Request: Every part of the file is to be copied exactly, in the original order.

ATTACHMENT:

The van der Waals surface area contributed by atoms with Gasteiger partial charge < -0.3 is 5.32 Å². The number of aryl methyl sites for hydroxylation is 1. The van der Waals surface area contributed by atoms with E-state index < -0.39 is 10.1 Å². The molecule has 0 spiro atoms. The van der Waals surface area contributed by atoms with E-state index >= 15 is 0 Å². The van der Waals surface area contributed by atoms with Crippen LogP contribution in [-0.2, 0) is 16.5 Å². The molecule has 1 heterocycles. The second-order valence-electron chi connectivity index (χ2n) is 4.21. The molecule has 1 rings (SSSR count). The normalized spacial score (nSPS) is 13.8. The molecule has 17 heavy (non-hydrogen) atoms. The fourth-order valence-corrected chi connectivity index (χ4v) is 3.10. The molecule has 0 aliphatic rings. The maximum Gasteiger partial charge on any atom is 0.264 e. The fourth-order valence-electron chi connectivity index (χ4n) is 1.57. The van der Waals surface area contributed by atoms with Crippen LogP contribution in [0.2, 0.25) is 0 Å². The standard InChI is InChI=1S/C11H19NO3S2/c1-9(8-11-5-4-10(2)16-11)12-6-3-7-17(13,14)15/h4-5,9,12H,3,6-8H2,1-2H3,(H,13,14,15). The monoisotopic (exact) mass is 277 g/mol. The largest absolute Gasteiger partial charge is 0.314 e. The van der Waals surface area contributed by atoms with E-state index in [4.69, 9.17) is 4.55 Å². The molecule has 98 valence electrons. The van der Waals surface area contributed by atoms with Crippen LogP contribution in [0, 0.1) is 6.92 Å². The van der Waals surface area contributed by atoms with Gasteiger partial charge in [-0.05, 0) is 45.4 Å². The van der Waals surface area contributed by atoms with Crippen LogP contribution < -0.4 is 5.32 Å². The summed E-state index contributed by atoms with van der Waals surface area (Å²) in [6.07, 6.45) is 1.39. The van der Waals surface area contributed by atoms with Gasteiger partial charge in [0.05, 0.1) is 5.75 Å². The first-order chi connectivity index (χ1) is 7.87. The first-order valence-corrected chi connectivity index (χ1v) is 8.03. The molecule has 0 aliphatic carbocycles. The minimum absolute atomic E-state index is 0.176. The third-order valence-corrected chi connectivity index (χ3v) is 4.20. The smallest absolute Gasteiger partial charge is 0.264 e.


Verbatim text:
The van der Waals surface area contributed by atoms with Gasteiger partial charge < -0.3 is 5.32 Å². The number of aryl methyl sites for hydroxylation is 1. The van der Waals surface area contributed by atoms with E-state index < -0.39 is 10.1 Å². The molecule has 0 spiro atoms. The van der Waals surface area contributed by atoms with E-state index >= 15 is 0 Å². The van der Waals surface area contributed by atoms with Crippen LogP contribution in [-0.2, 0) is 16.5 Å². The molecule has 1 heterocycles. The second-order valence-electron chi connectivity index (χ2n) is 4.21. The molecule has 1 rings (SSSR count). The normalized spacial score (nSPS) is 13.8. The molecule has 17 heavy (non-hydrogen) atoms. The fourth-order valence-corrected chi connectivity index (χ4v) is 3.10. The molecule has 0 aliphatic rings. The maximum Gasteiger partial charge on any atom is 0.264 e. The fourth-order valence-electron chi connectivity index (χ4n) is 1.57. The van der Waals surface area contributed by atoms with Crippen LogP contribution in [0.2, 0.25) is 0 Å². The standard InChI is InChI=1S/C11H19NO3S2/c1-9(8-11-5-4-10(2)16-11)12-6-3-7-17(13,14)15/h4-5,9,12H,3,6-8H2,1-2H3,(H,13,14,15). The monoisotopic (exact) mass is 277 g/mol. The largest absolute Gasteiger partial charge is 0.314 e. The van der Waals surface area contributed by atoms with E-state index in [4.69, 9.17) is 4.55 Å². The molecule has 98 valence electrons. The van der Waals surface area contributed by atoms with Crippen LogP contribution in [0, 0.1) is 6.92 Å². The van der Waals surface area contributed by atoms with Gasteiger partial charge in [-0.05, 0) is 45.4 Å². The van der Waals surface area contributed by atoms with Crippen LogP contribution < -0.4 is 5.32 Å². The summed E-state index contributed by atoms with van der Waals surface area (Å²) in [6.07, 6.45) is 1.39. The van der Waals surface area contributed by atoms with Gasteiger partial charge in [0.05, 0.1) is 5.75 Å². The first-order chi connectivity index (χ1) is 7.87. The first-order valence-corrected chi connectivity index (χ1v) is 8.03. The molecule has 0 aliphatic carbocycles. The minimum absolute atomic E-state index is 0.176. The third-order valence-corrected chi connectivity index (χ3v) is 4.20. The smallest absolute Gasteiger partial charge is 0.264 e.